2019: Why I declared now –Buhari

2019: Why I declared now –Buhari

President Muhammadu Buhari has given reasons why he declared his second term ambition before leaving for London, the United Kingdom, on Monday, during the National Executive Committee (NEC) meeting of the ruling All Progressives Congress (APC).

The president said he “declared because Nigerians were talking too much about; whether I would run or not.

“So, I felt I should break the ice. We have many things to focus on, like security, agriculture, economy, anti-corruption, and many others. We needed to concentrate on them, and politics should not be a distraction. Majority of Nigerians appreciate what we are doing, and that is why I am re-contesting.”

Buhari explained his motive when he received the Archbishop of Canterbury, Justin Welby, in London yesterday, in a statement by his Special Adviser on Media and Publicity, Femi Adesina.

Buhari told the cleric some of the successes of the administration.

“We have cut the importation of rice by about 90 percent, saving billions of dollars in the process. People who rushed into petrol money have now gone back to agriculture; even professionals have gone back to the land. Nigeria should be able to feed itself comfortably soon. I am so pleased,” he said.

The president also told Welby of his administration’s effort in the war against insurgency and stressed the need for continuous education of the people, “so that they can be free from religious manipulation.”

In his response  to Welby’s comment on the clashes between herdsmen and farmers in different parts of Nigeria, Buhari said “the problem is even older than us. It has always been there, but now made worse by the influx of armed gunmen from the Sahel region into different parts of the West African sub-region. These gunmen were trained and armed by Muammar Gadaffi of Libya. When he was killed, the gunmen escaped with their arms. We encountered some of them fighting with Boko Haram. Herdsmen that we used to know carried only sticks and, maybe, a cutlass to clear the way, but, these ones now carry sophisticated weapons. The problem is not religious, but sociological and economic. We are working on solutions.”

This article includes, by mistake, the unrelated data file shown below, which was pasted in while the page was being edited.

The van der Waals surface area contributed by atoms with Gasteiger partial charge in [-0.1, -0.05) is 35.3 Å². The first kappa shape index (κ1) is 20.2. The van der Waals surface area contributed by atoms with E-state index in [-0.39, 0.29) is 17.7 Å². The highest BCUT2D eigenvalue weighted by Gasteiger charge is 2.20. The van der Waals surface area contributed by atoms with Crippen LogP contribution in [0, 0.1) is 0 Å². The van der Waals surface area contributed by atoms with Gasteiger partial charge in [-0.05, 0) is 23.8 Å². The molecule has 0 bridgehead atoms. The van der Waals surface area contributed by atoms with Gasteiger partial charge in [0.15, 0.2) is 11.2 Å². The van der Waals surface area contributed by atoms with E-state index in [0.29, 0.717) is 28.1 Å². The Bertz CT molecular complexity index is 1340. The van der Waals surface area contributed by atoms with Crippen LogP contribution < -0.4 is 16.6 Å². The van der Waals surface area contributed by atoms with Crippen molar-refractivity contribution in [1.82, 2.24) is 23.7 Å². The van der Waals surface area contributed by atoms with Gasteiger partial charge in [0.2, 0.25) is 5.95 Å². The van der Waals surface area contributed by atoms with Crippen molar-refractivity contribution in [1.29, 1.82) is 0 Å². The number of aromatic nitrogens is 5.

On Leah Sharibu, the schoolgirl from Dapchi still held by insurgents because she refused to renounce her Christian faith, the president said: “We are managing the matter quietly. Making noise would not help. We are collecting as much intelligence as possible, working with the Red Cross and other international organisations. That was how we got the Dapchi girls back, and the Chibok girls. There are too many fraudulent people around, who claim they can do this and that. We won’t deal with them.”

On his part, Welby said it was always a delight to see Buhari, “whom I have tremendous respect for,” and added: “You have my best wishes on your recent decision. I read your declaration speech. We are neutral as a church, but, we will pray for you.

 

 

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